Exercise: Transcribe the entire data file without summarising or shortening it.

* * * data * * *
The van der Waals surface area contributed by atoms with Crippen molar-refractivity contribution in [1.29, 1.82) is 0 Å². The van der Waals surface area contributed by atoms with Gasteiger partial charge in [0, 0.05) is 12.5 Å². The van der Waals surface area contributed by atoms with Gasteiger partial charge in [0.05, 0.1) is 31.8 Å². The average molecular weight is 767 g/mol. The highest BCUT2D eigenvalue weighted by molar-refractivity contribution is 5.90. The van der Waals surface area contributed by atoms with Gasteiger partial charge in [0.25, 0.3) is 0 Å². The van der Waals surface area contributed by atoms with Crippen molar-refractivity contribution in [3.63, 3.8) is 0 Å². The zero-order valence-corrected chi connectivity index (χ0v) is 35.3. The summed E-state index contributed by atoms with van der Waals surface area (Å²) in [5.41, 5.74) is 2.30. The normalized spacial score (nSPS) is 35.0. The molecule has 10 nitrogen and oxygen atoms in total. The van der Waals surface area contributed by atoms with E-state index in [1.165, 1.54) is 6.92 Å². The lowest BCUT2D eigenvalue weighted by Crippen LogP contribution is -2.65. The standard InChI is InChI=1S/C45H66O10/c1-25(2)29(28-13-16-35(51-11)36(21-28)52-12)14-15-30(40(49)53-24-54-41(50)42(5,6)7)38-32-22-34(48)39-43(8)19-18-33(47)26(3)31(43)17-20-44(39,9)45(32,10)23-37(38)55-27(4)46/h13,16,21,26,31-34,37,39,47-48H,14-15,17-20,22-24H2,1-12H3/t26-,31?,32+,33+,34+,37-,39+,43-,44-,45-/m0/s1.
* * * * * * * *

The van der Waals surface area contributed by atoms with Crippen molar-refractivity contribution in [1.29, 1.82) is 0 Å². The van der Waals surface area contributed by atoms with Gasteiger partial charge in [0, 0.05) is 12.5 Å². The van der Waals surface area contributed by atoms with Gasteiger partial charge in [0.05, 0.1) is 31.8 Å². The average molecular weight is 767 g/mol. The highest BCUT2D eigenvalue weighted by molar-refractivity contribution is 5.90. The van der Waals surface area contributed by atoms with Gasteiger partial charge in [0.25, 0.3) is 0 Å². The van der Waals surface area contributed by atoms with Crippen molar-refractivity contribution in [3.63, 3.8) is 0 Å². The zero-order valence-corrected chi connectivity index (χ0v) is 35.3. The summed E-state index contributed by atoms with van der Waals surface area (Å²) in [5.41, 5.74) is 2.30. The normalized spacial score (nSPS) is 35.0. The molecule has 10 nitrogen and oxygen atoms in total. The van der Waals surface area contributed by atoms with E-state index in [1.165, 1.54) is 6.92 Å². The lowest BCUT2D eigenvalue weighted by Crippen LogP contribution is -2.65. The standard InChI is InChI=1S/C45H66O10/c1-25(2)29(28-13-16-35(51-11)36(21-28)52-12)14-15-30(40(49)53-24-54-41(50)42(5,6)7)38-32-22-34(48)39-43(8)19-18-33(47)26(3)31(43)17-20-44(39,9)45(32,10)23-37(38)55-27(4)46/h13,16,21,26,31-34,37,39,47-48H,14-15,17-20,22-24H2,1-12H3/t26-,31?,32+,33+,34+,37-,39+,43-,44-,45-/m0/s1.